4. The empire of the Medes and Persians,
5. and the nation of Israel.
The one common element that all these nations had is that the iniquity had come to the point that there was no recourse but destruction: Gen. 15:16 "But in the fourth generation they shall come hither again: for the iniquity of the Amorites is not yet full."
Yet, as we previously pointed out, in the midst of timely judgment, God is still gracious and merciful:
The ark, we are informed in 1 Pet. 3:20, 21 is a figure of the death and resurrection of Christ: "Which sometime were disobedient, when once the longsuffering of God waited in the days of Noah, while the ark was a preparing, wherein few, that is, eight souls were saved by water. The like figure whereunto even baptism doth also now save us (not the putting away of the filth of the flesh, but the answer of a good conscience toward God,) by the resurrection of Jesus Christ." Thus, even in the midst of a timely destruction, God had placed that which was a figure of an eternal deliverance from sin.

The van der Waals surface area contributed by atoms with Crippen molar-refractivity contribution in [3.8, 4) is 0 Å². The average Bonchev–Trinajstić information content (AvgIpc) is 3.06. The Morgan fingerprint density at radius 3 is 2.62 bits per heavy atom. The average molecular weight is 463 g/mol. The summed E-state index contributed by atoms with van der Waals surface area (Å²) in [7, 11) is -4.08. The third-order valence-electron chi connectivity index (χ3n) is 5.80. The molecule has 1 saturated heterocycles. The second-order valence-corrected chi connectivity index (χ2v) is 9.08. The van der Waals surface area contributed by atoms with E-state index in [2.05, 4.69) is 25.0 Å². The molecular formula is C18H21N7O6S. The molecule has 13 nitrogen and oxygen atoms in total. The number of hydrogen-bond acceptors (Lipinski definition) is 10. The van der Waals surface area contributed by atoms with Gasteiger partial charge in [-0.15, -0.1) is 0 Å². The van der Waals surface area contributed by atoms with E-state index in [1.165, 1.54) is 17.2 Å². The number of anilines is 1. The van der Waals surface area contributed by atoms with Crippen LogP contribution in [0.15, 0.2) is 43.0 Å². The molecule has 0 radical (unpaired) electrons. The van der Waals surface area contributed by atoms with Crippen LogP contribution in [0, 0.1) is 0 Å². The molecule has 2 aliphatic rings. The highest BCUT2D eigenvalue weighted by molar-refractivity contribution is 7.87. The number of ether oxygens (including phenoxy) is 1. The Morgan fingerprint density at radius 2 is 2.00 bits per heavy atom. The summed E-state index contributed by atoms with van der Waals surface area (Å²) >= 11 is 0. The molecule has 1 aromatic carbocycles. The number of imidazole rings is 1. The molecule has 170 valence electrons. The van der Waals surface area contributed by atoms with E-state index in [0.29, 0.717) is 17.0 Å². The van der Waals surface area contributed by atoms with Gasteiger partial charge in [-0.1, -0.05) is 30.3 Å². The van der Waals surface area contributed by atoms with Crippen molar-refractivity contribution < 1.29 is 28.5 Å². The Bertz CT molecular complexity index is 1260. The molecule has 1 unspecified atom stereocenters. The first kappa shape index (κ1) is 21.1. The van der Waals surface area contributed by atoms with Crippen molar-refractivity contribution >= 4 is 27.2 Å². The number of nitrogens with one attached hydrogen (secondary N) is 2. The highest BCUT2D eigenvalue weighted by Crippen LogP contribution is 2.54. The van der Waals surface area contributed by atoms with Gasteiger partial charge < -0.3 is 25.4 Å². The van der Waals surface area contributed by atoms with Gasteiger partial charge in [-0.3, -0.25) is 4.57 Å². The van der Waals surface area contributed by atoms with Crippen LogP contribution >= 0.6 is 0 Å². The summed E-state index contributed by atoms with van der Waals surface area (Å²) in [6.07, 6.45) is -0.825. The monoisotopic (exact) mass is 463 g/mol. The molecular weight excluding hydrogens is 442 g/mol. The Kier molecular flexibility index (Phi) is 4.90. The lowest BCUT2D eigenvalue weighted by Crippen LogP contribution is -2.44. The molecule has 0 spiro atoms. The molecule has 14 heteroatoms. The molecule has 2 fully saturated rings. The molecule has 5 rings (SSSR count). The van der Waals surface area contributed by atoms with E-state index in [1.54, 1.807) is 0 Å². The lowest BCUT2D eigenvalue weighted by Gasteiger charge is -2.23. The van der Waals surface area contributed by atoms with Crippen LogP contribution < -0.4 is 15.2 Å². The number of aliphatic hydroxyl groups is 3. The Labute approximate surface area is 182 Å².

The actual destruction of the earth was by a flood, part of which was a result of rain for forty days and nights:
1. Gen 7:4 "For yet seven days, and I will cause it to rain upon the earth forty days and forty nights; and every living substance that I have made will I destroy from off the face of the earth."
2. Gen 7:12 "And the rain was upon the earth forty days and forty nights."
3. Gen 7:17 "And the flood was forty days upon the earth; and the waters increased, and bare up the ark, and it was lift up above the earth."
This was the beginning of the association between the number forty and the subject of trial and judgment.
Moses and Christ are set forth for us in the scriptures for us to compare:
1. Deu. 18:15 "The LORD thy God will raise up unto thee a Prophet from the midst of thee, of thy brethren, like unto me; unto him ye shall hearken;"
2. Acts 3:22 "For Moses truly said unto the fathers, A prophet shall the Lord your God raise up unto you of your brethren, like unto me; him shall ye hear in all things whatsoever he shall say unto you."